Review: Cold Slither and Other Horrors of the Weird West, ed. David J. West, 2016.
You could call this, the fourth book in West’s Dark Trails Saga, the Porter Rockwell bestiary. West even provides an illustration, usually a petroglyph, for each story. And some of those beasts (jackelopes! Tumbleweeds!) are pretty audacious choices by West.
“Cold Slither” is a long and very Robert E. Howard-type story. There’s a maiden to be sacrificed, a giant snake god, and lots of action. Porter Rockwell encounters a Ute shaman who is holding a ritual and keeping a sacred fire burning to keep the Blood Gods asleep. Rockwell isn’t keen on the shaman’s suggestion that he take over the duties. And other Indians want the Blood Gods back. The gods may have demanded human sacrifice, but they kept the white man at bay too. Naturally, Rockwell gets caught up in the battle to keep the snake god Coatlicue locked up. As he notes, “Sometimes the best you do in these situations is just survive.”
Rockwell battles the quintessential American monster, the thunderbird, in “Black Wings in the Moonlight”. He’s called in to take care of the critter which has already killed and eaten several people on the banks of the Mississippi. It’s another well-done action tale.
“Soma for the Destroying Angels Soul” has zombies, escaped slaves, a patent medicine salesman, and a Haitian witch doctor. Rockwell comes across a town where people have been infected by some kind of fungus. He puts paid to the troublemaker in quite an unusual way.
“Rolling in the Deep” takes place after a real incident in Rockwell’s life when he cut his hair – the source of his invulnerability to blade and bullet – to provide a wig for a widow who lost hers after a fever. Rockwell finds himself shanghaied and aboard the Dagon. And, yes, Captain Quinn does seem to have an affinity for a Lovecraftian creature.
“Tangle Crowned Devil” hints at a link between the Rockwell of the Dark Trails Saga and the Cowboys & Cthulhu series since Bloody Mary of Let Sleeping Gods Lie is mentioned. On the trail of some rustlers, Rockwell is called by the men of a mining camp to destroy some beast that has killed and eaten a bunch of people. It is, of all things, a jackalope.
“Fangs of the Dragon” is a long story is chockful of several elements. First, there is the backdrop of a Mormon dispute of traditional Mormons under Brigham Young faced with the reformist Godbeite movement which argues that the church should be open to new revelations, including that allegedly provided by spiritualists. They, fearing that the US government wants to come down on the Mormons for the Mountain Meadow Massacre and other things, wish to make Utah less of a theocracy and hope that will also lead to more material prosperity. We also hear, for the first time, that Rockwell has a Bowie knife blessed in Navoo. This one has two beasts with one being an early example of an American cryptid.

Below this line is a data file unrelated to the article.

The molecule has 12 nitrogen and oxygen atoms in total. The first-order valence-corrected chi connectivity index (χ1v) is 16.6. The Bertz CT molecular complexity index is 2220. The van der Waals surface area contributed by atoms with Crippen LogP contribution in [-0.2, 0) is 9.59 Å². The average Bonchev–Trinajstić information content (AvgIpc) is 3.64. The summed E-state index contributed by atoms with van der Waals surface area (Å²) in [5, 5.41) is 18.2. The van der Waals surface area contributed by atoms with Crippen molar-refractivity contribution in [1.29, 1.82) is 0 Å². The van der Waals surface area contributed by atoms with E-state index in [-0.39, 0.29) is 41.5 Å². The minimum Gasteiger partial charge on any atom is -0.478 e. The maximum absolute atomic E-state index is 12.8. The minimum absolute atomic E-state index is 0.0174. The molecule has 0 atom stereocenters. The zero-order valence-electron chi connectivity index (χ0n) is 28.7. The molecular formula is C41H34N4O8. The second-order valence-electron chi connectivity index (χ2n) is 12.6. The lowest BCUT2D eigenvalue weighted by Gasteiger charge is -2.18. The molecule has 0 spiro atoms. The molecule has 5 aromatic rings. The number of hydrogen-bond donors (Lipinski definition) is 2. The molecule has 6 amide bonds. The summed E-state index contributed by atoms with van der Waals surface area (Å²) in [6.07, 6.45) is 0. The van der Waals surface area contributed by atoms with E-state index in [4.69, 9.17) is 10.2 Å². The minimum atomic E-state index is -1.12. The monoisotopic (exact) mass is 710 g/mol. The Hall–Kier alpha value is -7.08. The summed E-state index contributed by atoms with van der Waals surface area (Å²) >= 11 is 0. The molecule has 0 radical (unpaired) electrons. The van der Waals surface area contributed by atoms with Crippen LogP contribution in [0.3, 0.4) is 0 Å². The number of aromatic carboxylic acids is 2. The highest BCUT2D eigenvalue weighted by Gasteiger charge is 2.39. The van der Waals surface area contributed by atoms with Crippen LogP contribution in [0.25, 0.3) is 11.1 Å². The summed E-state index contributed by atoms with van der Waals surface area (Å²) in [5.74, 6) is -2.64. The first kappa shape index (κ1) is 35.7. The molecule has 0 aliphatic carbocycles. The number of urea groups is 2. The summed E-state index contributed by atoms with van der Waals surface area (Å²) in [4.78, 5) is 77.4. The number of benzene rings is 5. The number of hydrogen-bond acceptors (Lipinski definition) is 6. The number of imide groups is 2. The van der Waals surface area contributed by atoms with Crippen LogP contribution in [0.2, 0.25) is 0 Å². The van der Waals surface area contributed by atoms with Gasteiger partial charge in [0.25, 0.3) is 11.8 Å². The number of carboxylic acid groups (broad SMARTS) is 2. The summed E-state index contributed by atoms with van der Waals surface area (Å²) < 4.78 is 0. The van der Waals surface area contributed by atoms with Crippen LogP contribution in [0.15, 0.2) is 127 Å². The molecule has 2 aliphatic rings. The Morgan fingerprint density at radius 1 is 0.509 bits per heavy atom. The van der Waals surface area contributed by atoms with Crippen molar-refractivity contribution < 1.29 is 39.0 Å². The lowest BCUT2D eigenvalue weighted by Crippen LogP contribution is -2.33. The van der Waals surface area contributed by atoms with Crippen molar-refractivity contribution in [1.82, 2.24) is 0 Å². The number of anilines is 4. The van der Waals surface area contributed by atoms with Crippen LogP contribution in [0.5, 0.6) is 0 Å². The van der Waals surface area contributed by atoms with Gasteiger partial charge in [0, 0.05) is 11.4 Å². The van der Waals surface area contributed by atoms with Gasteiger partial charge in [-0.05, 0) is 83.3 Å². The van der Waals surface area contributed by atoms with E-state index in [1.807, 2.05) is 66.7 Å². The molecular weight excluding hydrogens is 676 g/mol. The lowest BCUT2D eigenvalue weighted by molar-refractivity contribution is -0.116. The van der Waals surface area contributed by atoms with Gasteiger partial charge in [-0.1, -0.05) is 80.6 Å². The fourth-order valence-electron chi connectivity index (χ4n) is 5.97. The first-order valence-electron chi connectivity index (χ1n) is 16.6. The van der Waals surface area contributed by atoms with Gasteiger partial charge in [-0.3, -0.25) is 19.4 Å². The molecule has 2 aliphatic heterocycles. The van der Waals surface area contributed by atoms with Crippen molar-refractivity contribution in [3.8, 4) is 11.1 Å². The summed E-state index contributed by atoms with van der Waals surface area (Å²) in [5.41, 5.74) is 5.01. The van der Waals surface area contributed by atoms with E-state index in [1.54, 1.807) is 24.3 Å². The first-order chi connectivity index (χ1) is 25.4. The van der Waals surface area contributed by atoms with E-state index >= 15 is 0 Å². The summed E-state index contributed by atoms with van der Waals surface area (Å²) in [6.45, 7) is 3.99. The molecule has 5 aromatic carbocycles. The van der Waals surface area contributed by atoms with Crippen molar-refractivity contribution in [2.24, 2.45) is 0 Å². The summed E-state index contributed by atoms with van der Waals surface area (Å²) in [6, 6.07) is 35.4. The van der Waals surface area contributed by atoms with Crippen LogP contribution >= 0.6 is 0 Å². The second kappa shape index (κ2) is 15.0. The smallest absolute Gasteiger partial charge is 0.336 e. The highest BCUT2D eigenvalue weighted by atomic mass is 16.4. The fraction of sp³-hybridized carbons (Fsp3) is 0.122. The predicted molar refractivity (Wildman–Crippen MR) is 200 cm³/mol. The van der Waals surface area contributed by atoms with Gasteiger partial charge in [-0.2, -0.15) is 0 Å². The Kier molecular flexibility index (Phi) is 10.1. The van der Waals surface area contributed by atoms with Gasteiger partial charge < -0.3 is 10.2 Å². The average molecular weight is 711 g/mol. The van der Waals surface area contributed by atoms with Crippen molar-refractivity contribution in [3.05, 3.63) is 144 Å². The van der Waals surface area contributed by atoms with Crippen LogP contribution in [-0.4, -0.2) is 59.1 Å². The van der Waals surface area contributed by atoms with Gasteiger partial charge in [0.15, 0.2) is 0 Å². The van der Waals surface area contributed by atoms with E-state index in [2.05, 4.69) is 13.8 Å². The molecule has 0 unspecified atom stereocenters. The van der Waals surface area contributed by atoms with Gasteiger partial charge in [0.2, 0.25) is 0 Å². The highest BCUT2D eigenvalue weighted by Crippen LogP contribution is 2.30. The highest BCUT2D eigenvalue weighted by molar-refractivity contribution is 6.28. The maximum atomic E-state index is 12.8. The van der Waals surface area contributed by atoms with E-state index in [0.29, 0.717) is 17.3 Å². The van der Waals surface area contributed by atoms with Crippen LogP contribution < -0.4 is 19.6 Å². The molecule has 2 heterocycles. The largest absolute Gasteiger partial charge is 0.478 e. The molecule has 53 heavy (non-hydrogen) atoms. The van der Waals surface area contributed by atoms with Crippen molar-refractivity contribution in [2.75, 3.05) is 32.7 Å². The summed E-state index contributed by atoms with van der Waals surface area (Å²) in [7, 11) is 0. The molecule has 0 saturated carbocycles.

There’s Mormon folklore in “Garden of Legion” with a reference, in the opening scene, to the Three Nephite, disciples of Christ’s in the New World who will “tarry” until Christ’s return. It’s a tale of demonic possesion.
“Red Wolf Moon” is a ghost story combined with yet another lost Spanish mine. Rockwell stumbles across both when he finds a gang he’s been tracking mysteriously slain.
“Killer Instinct” is West’s version of Beowulf and involves a leftover dinosaur. This story, full of some memorable lines, emphasizes the value of Rockwell’s talent for killing and how it’s a good thing sometimes.
“Right Hand Man” is narrated by a former Mormon dissident, George Watt, who has been reunited with the traditional church. He goes along with Rockwell when the call is put out by local Indians for Mormon help to put down a Paiute shaman named Toohoo-emmi. He was kicked out of the tribe for dabbling in “black magic” and being “too removed from the Great Spirit”. Giant snakes, shapeshifters, and a dying race of dwarfish warriors get thrown in the mix. This one ends up being an explicitly Cthulhu Mythos story.
There’s an old supernatural menace “Striding Through Darkness” in another town seeking help. This time it’s a strange, wasting disease. Maybe it has something to do with strange screeching at night and red eyes in the dark.
These are all well-done action stories, and Rockwell frequently delivers some nice lines. However, I can’t claim any of these stories stuck in my mind in the seven months between reading them and writing this review.